The Kyler Murray homework clause doesn’t violate the CBA

Green Bay Packers v Arizona Cardinals
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The unprecedented homework clause in the Kyler Murray contract raises plenty of questions.

Here’s one: Does the Collective Bargaining Agreement even allow it?

The fact that the league office approved the contract means only that the NFL has no problem with allowing teams to potentially void guarantees based on whether a player spends a specified amount of non-work time working. The question is whether the NFL Players Association would object.

Per a source with knowledge of the situation, the NFLPA does not believe the homework clause violates the CBA. Per the source, it’s a condition on his guaranteed money. No provision of the CBA prevents such terms.

Although guarantees are often conditioned on a wide variety of player conduct, this is the first time the NFLPA has seen a guarantee tied to in-season study time.

The fact that the clause applies only to football season likely wasn’t a mistake, since the only limits to work time in the CBA apply during the offseason.

17 responses to “The Kyler Murray homework clause doesn’t violate the CBA

  1. He will put in just the bare minimum to be ok.
    While QBs like Brady, Manning, Phil Rivers put in a lot of time

  2. Murray’s lack of work ethic is why Arizona will regret the contract after the 2022 season.

  3. This is bad. If you have to force your starting QB to study, you’re in trouble. Murray sounds like the next version of RGIII.

  4. Film study and a passion for that preparation may be a weakness in his game. Good GMs and coaches will find some way to help him through this. It was reported that Cunningham had the same issue in Philly but Kotite hated him and undermined him instead of trying to mentor him and make him a better player. We can only wonder how great a 3x runner up MVP would have been with some competent coaching.

  5. I bet Stephen Curry puts in 10x the work prior to the game than the game time he plays. He practices constantly the same shot and then changes a mere foot away and shoots more reps. Real professional athletes leave nothing to chance. And judging by the work product that Kayla has shown us, he doesn’t give winning more than a passing thought past the mirror.

  6. Is there also a clause to force him to eat is broccoli and clean-up his room?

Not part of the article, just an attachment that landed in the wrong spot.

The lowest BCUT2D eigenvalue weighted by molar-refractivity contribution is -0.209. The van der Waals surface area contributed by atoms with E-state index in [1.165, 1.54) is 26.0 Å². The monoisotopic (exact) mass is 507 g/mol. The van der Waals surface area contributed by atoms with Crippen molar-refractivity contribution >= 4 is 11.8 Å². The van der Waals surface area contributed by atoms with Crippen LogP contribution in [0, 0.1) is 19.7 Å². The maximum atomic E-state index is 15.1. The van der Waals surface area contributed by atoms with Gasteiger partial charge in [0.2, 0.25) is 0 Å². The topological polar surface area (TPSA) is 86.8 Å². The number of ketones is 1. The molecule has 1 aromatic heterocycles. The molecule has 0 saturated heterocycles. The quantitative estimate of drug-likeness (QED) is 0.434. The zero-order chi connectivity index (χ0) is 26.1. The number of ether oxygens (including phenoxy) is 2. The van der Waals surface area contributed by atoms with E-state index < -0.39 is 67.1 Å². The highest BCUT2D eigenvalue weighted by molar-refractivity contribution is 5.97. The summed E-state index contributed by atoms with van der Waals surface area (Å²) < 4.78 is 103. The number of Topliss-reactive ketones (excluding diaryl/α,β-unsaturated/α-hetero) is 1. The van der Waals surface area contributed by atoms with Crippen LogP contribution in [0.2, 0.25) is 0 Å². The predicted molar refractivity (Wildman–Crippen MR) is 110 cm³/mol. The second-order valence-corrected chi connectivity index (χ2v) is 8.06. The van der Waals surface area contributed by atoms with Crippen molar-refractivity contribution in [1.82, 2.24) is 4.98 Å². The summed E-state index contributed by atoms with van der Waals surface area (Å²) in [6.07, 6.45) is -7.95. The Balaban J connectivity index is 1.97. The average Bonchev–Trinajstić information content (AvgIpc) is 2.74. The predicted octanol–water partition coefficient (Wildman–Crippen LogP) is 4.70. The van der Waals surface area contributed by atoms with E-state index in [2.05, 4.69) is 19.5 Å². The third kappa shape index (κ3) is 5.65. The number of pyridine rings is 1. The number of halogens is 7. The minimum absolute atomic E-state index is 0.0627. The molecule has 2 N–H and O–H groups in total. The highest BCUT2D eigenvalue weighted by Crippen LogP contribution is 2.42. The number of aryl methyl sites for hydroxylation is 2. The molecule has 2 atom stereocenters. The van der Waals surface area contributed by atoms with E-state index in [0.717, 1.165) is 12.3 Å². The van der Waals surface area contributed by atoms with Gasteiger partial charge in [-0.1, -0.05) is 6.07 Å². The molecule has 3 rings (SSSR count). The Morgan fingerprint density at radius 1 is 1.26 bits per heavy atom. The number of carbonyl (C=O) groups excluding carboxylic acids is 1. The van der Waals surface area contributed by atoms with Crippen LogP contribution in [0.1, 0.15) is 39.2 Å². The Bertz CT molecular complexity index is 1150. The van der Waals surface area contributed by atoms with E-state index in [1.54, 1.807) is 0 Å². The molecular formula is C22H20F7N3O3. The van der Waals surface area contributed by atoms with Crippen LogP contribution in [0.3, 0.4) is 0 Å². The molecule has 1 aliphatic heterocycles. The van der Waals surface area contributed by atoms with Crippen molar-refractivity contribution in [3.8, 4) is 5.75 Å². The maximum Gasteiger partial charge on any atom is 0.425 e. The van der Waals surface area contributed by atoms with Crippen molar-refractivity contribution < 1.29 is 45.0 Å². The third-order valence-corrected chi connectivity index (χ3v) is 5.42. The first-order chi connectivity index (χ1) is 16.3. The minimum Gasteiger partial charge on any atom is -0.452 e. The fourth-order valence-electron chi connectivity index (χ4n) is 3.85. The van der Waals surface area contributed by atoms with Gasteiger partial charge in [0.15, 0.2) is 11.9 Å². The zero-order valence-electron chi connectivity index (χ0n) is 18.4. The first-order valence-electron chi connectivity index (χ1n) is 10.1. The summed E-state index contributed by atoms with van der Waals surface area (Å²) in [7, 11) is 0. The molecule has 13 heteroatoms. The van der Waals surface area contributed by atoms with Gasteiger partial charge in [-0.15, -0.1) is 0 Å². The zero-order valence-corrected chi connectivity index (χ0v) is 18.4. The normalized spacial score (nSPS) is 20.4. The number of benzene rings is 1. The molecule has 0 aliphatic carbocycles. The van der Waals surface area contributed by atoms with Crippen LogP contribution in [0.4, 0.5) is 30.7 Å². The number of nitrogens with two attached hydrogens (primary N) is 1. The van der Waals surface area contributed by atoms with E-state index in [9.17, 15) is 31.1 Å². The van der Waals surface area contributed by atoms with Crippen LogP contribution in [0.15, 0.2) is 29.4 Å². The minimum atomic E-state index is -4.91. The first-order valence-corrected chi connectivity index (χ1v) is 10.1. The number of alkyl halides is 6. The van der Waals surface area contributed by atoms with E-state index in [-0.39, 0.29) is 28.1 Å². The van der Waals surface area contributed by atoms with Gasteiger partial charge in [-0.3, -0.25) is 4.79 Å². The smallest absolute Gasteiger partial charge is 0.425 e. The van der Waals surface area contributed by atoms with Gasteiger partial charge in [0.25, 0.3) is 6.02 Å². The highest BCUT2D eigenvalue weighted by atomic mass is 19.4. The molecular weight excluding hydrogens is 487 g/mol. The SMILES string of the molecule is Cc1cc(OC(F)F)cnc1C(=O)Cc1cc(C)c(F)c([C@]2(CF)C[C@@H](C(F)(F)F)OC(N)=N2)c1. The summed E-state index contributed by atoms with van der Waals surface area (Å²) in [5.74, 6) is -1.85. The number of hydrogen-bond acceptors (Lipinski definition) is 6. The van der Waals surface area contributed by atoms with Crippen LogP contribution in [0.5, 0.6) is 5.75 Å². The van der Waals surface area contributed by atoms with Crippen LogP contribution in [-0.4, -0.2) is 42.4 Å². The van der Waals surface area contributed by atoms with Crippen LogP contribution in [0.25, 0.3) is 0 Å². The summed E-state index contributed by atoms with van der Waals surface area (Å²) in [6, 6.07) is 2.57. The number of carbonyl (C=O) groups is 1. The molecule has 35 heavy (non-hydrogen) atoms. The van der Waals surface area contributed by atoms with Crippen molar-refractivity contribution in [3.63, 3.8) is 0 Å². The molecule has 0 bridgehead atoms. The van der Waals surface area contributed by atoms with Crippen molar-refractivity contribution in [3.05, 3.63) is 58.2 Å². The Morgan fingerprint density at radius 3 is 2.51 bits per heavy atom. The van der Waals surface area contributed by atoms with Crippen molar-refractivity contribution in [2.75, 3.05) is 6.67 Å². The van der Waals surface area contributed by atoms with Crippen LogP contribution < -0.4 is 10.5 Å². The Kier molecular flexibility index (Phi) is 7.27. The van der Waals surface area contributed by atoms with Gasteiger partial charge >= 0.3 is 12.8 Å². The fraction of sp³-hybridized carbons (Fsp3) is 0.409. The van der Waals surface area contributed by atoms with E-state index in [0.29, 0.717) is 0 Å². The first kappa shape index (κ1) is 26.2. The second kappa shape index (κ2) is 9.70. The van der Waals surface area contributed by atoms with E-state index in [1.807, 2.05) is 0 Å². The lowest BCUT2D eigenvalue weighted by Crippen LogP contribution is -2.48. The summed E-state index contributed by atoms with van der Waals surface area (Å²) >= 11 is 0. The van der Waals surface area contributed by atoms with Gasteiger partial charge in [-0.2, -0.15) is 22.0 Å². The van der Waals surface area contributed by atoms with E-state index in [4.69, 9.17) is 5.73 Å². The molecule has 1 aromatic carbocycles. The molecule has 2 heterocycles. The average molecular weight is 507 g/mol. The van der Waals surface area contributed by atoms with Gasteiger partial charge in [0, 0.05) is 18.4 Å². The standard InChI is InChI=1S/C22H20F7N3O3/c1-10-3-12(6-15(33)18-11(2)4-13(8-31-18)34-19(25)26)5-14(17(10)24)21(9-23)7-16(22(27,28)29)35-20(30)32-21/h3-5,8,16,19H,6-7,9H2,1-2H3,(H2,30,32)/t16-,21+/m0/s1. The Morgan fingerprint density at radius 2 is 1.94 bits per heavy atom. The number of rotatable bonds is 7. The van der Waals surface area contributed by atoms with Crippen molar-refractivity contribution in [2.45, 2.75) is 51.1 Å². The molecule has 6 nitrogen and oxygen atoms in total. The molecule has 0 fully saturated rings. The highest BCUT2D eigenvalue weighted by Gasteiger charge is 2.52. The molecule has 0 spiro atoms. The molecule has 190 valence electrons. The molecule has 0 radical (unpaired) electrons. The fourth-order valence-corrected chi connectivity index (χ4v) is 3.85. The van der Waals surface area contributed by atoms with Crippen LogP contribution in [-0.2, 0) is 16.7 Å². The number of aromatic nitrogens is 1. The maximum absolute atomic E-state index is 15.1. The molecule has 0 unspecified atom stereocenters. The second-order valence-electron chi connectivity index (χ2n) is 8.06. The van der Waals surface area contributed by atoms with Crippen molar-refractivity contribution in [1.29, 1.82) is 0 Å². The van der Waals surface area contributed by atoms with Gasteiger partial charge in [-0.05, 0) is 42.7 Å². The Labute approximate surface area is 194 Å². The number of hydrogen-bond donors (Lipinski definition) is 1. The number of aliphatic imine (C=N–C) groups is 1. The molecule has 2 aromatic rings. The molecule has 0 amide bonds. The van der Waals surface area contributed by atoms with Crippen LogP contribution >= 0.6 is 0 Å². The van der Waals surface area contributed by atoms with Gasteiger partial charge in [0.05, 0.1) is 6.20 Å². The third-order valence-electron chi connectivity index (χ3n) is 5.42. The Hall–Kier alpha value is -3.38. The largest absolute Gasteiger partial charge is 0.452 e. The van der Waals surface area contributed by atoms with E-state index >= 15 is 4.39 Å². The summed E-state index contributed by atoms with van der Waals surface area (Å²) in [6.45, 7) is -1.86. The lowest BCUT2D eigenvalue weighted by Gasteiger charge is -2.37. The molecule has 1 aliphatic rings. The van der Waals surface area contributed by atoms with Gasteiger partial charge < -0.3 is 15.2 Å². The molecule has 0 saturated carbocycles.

7. Michael Vick has said he never studied game film and still made 3 Pro Bowls in his first 6 years. On the other hand, Josh Rosen spent days buried in game films, yet did not make him great.

    Everyone has their own way of achieving results. This whole Murray narrative is just junk.

  8. The fact the Cards even felt the need to put that clause in, blows my mind! Not good optics for young Murray. He’s coming across as lazy and self indulgent. He also wants to stick to the homework and make sure the coaches don’t pull the same trick on him as they did on JaMarcus Russell!!

  9. “Michael Vick has said he never studied game film and still made 3 Pro Bowls”

    Imagine how good he might have been if he actually studied. The best QBs in NFL history were all students of the game.

  10. akira0724 says:
    Michael Vick has said he never studied game film and still made 3 Pro Bowls in his first 6 years. . . . Everyone has their own way of achieving results.
    ==

    So the great Michael Vick won the popularity contest that is Pro Bowl voting three whole times? If that isn’t indisputable proof of his greatness I don’t know what is (dripping sarcasm).
    When Kyler Murray wins his first playoff game — or perhaps loses a close one without turning in one of the most embarrassing postseason performances of all time — THEN you say make a case that he’s finally “achieved” some kind of “results.”
    Until then, Murray is just another in a long line of me-first players who puts up individual numbers in his own unorthodox fashion, padding his personal stats while achieving nothing of value for his team.

  11. When you have to legislate the tasks to be successful in your job in the contract, probably a cause for concern. This is how they look to fill the role as a team leader?

  12. When you meet to put in this type of language in a contract for a franchise QB…you know you have a problem on your hand.

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